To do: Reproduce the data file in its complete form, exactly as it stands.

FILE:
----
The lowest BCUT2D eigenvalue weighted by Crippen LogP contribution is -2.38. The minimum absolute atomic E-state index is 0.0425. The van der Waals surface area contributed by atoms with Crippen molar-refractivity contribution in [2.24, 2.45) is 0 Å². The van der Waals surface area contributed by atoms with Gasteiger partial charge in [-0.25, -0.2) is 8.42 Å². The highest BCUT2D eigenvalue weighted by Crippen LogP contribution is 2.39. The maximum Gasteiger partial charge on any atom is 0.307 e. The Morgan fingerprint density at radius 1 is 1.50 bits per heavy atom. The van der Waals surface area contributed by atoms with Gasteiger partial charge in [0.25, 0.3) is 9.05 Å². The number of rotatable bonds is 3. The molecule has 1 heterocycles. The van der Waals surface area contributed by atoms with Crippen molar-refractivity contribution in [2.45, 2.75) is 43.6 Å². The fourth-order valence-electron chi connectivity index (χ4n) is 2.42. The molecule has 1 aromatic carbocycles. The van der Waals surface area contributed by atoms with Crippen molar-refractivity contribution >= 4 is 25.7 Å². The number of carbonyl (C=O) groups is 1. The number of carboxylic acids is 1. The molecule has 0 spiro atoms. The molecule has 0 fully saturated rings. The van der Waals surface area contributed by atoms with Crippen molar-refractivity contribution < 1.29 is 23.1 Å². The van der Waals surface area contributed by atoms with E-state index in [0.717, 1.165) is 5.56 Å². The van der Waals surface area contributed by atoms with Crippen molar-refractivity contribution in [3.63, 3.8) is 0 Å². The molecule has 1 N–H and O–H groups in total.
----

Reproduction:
The lowest BCUT2D eigenvalue weighted by Crippen LogP contribution is -2.38. The minimum absolute atomic E-state index is 0.0425. The van der Waals surface area contributed by atoms with Crippen molar-refractivity contribution in [2.24, 2.45) is 0 Å². The van der Waals surface area contributed by atoms with Gasteiger partial charge in [-0.25, -0.2) is 8.42 Å². The highest BCUT2D eigenvalue weighted by Crippen LogP contribution is 2.39. The maximum Gasteiger partial charge on any atom is 0.307 e. The Morgan fingerprint density at radius 1 is 1.50 bits per heavy atom. The van der Waals surface area contributed by atoms with Gasteiger partial charge in [0.25, 0.3) is 9.05 Å². The number of rotatable bonds is 3. The molecule has 1 heterocycles. The van der Waals surface area contributed by atoms with Crippen molar-refractivity contribution in [2.45, 2.75) is 43.6 Å². The fourth-order valence-electron chi connectivity index (χ4n) is 2.42. The molecule has 1 aromatic carbocycles. The van der Waals surface area contributed by atoms with Crippen molar-refractivity contribution >= 4 is 25.7 Å². The number of carbonyl (C=O) groups is 1. The number of carboxylic acids is 1. The molecule has 0 spiro atoms. The molecule has 0 fully saturated rings. The van der Waals surface area contributed by atoms with Crippen molar-refractivity contribution < 1.29 is 23.1 Å². The van der Waals surface area contributed by atoms with E-state index in [0.717, 1.165) is 5.56 Å². The van der Waals surface area contributed by atoms with Crippen molar-refractivity contribution in [3.63, 3.8) is 0 Å². The molecule has 1 N–H and O–H groups in total.